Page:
Swann, Ingo - The story of the chinchilla
Type of Spiritual Experience
A description of the experience
Ingo Swann – To Kiss the Earth Goodbye
Hastily put into a makeshift cage, he stared out at the world with a soulful look that was positively heartrending.
So, since his urine didn't stink and his droppings came out rock-hard and could be vacuumed up, I relented and, after taking precautions on what was chewable, let him have the run of the apartment.
It wasn't long before I understood that this was a thinking beast since he could obviously plot and plan his moves and figure out how to get at things of interest to him. Chinchillas have an opposable digit on their front feet, so they can use them almost like hands.
At night, however, since he was likely to push things off onto the floor, making great crashes that would bring one suddenly out of a sound sleep, he had to be relegated to his cage. There he stared out, his eyes sparkling with fury at the indignity of it. But chinchillas are nocturnal rodents. Thus he tended to become scarce when it came time for him to go into his cage each night. I was obliged to search for him and he never hid in the same place twice. This got to be a problem, since it sometimes took half an hour to discover him and then considerable time to chase him into the bathroom where I could get hold of him.
But he was magnificent, and his intelligence and learning patterns were superb.
One night, however, while I was sitting in front of the tube, Mercenary jumped up on my knee to have his chin and ears scratched, which he liked. The TV program was exceedingly boring, as usual, so I thought I would go to bed early. At the merest thought, the grey-fluff rose instantly about two feet in the air and vanished from view. I had not moved at all when the thought of putting him in his cage occurred. Yet he tore off in a grey cloud and the typical search and chase were on.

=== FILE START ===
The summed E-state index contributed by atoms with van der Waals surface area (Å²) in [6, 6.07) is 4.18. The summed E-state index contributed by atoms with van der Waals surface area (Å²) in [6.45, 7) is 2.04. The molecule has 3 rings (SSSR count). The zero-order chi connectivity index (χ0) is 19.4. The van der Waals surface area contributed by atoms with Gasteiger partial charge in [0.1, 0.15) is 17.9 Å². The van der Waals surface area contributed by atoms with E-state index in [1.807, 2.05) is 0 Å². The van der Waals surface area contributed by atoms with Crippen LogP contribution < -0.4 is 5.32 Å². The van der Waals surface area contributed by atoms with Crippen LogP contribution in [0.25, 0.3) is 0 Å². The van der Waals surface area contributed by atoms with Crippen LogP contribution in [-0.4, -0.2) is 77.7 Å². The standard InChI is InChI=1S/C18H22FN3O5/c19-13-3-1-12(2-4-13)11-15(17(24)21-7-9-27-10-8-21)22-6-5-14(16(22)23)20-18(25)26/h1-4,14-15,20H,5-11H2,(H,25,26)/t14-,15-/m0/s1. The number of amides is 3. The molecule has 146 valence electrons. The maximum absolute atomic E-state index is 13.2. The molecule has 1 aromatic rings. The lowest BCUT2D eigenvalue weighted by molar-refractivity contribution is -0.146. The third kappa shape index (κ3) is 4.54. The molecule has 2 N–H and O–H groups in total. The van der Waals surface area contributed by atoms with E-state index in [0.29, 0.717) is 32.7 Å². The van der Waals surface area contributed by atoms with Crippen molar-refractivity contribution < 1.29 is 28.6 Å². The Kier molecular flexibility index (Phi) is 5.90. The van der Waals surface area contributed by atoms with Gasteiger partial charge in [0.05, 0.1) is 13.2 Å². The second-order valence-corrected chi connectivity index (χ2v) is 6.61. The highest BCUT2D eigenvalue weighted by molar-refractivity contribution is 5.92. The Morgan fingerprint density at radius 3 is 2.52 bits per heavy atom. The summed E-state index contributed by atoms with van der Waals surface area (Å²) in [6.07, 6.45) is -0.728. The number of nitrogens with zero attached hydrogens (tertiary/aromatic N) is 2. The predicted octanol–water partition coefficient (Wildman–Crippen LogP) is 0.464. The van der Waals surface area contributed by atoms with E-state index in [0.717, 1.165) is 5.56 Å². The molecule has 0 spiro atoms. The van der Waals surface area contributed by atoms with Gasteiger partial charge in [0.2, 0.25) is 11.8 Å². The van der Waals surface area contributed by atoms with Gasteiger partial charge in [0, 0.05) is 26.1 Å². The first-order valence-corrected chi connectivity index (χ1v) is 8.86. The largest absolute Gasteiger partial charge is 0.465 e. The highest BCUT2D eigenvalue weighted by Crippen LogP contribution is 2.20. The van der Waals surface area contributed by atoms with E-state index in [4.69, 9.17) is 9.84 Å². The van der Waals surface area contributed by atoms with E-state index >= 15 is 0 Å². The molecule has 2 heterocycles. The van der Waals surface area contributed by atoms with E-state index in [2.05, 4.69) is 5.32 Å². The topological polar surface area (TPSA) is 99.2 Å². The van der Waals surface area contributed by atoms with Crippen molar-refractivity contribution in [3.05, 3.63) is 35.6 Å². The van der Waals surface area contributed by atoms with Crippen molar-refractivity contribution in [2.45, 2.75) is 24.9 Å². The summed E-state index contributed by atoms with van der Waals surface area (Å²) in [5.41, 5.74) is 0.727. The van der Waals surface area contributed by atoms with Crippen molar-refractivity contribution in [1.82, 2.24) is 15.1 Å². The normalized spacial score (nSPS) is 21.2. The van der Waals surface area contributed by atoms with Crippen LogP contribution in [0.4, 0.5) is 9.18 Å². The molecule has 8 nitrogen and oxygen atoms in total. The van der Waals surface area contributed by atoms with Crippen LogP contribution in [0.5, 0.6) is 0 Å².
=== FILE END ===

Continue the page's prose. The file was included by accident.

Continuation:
Up to this time, although I had always had a great interest in the occult and in things psychic, the interest had been merely academic. Awareness of things psychic was part of my makeup, being based on childhood memories, but in no way was there abilities extant at that time.
It came as a stunning recognition, therefore, when I realized that he had obviously picked up my thought.
No words will reflect my astonishment. I will only say that, whatever the collective concepts of thought and existence in my head, all of them collapsed in that moment into a heap of shards in my mental cellar.
For several days I was busy testing this out. I would think of putting him in his cage at very unlikely times. The effect was superb. After what appears to have been a brief learning period, he refused to react but would sit upon his hind legs, his eyes blazing, his tail switching back and forth, while he mentally probed my mind to find out if I meant it or if this was just another testing sequence. I brought in one or two friends, explaining to them beforehand that when I winked at them they were to "think" about putting Mercenary in his cage. The results were always immediate.
Amazement and excitement about Mercenary's telepathic abilities lasted about three weeks before the implications began to set in. These began perhaps with the conclusion that, if all chinchillas were similarly telepathic and we humans had to fight a war with them, we would certainly lose.
Once a full understanding of his telepathic nature set in, a great deal about him seemed reasonable. He knew, for instance, when I was thinking about feeding him, since he always appeared promptly. He knew when I was displeased with him for chewing up two volumes of the Encyclopaedia Britannica, and so he did not attack the rest of the volumes thereafter.
A dreadful implication finally rose to consciousness. Mercenary could pick up my thoughts, but I couldn’t pick up his.